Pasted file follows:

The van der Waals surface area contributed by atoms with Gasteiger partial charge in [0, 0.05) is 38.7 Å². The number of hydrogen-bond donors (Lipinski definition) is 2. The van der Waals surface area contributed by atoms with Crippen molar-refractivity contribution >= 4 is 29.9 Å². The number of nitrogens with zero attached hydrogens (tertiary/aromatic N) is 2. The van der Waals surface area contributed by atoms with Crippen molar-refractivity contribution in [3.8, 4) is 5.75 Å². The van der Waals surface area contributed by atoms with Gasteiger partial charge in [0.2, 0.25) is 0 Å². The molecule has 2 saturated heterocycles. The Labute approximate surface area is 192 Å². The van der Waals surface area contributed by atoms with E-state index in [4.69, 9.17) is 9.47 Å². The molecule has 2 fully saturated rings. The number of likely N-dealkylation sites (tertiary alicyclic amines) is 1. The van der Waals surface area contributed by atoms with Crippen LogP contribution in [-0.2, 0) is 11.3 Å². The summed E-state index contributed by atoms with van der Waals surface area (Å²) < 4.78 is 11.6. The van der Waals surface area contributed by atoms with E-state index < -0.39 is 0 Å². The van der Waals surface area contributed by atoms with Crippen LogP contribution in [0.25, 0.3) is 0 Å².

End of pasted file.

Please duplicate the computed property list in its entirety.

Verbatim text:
The van der Waals surface area contributed by atoms with Gasteiger partial charge in [0, 0.05) is 38.7 Å². The number of hydrogen-bond donors (Lipinski definition) is 2. The van der Waals surface area contributed by atoms with Crippen molar-refractivity contribution >= 4 is 29.9 Å². The number of nitrogens with zero attached hydrogens (tertiary/aromatic N) is 2. The van der Waals surface area contributed by atoms with Crippen molar-refractivity contribution in [3.8, 4) is 5.75 Å². The van der Waals surface area contributed by atoms with Gasteiger partial charge in [0.2, 0.25) is 0 Å². The molecule has 2 saturated heterocycles. The Labute approximate surface area is 192 Å². The van der Waals surface area contributed by atoms with E-state index in [4.69, 9.17) is 9.47 Å². The molecule has 2 fully saturated rings. The number of likely N-dealkylation sites (tertiary alicyclic amines) is 1. The van der Waals surface area contributed by atoms with Crippen LogP contribution in [-0.2, 0) is 11.3 Å². The summed E-state index contributed by atoms with van der Waals surface area (Å²) < 4.78 is 11.6. The van der Waals surface area contributed by atoms with E-state index < -0.39 is 0 Å². The van der Waals surface area contributed by atoms with Crippen LogP contribution in [0.25, 0.3) is 0 Å².